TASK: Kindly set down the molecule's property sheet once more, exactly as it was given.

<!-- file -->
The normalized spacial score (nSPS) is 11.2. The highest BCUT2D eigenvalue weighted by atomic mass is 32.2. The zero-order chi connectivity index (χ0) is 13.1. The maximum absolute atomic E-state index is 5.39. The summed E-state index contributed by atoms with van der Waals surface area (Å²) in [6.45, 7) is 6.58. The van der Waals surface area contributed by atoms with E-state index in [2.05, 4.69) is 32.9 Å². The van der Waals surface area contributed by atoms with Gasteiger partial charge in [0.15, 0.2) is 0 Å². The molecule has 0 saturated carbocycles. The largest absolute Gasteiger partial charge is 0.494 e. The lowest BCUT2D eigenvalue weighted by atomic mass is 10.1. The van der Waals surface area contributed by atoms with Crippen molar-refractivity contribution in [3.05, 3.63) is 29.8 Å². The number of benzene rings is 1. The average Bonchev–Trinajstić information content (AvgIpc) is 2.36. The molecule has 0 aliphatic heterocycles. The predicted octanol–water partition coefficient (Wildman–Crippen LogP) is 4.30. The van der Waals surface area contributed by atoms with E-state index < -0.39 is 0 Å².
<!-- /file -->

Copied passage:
The normalized spacial score (nSPS) is 11.2. The highest BCUT2D eigenvalue weighted by atomic mass is 32.2. The zero-order chi connectivity index (χ0) is 13.1. The maximum absolute atomic E-state index is 5.39. The summed E-state index contributed by atoms with van der Waals surface area (Å²) in [6.45, 7) is 6.58. The van der Waals surface area contributed by atoms with E-state index in [2.05, 4.69) is 32.9 Å². The van der Waals surface area contributed by atoms with Gasteiger partial charge in [0.15, 0.2) is 0 Å². The molecule has 0 saturated carbocycles. The largest absolute Gasteiger partial charge is 0.494 e. The lowest BCUT2D eigenvalue weighted by atomic mass is 10.1. The van der Waals surface area contributed by atoms with Crippen molar-refractivity contribution in [3.05, 3.63) is 29.8 Å². The number of benzene rings is 1. The average Bonchev–Trinajstić information content (AvgIpc) is 2.36. The molecule has 0 aliphatic heterocycles. The predicted octanol–water partition coefficient (Wildman–Crippen LogP) is 4.30. The van der Waals surface area contributed by atoms with E-state index < -0.39 is 0 Å².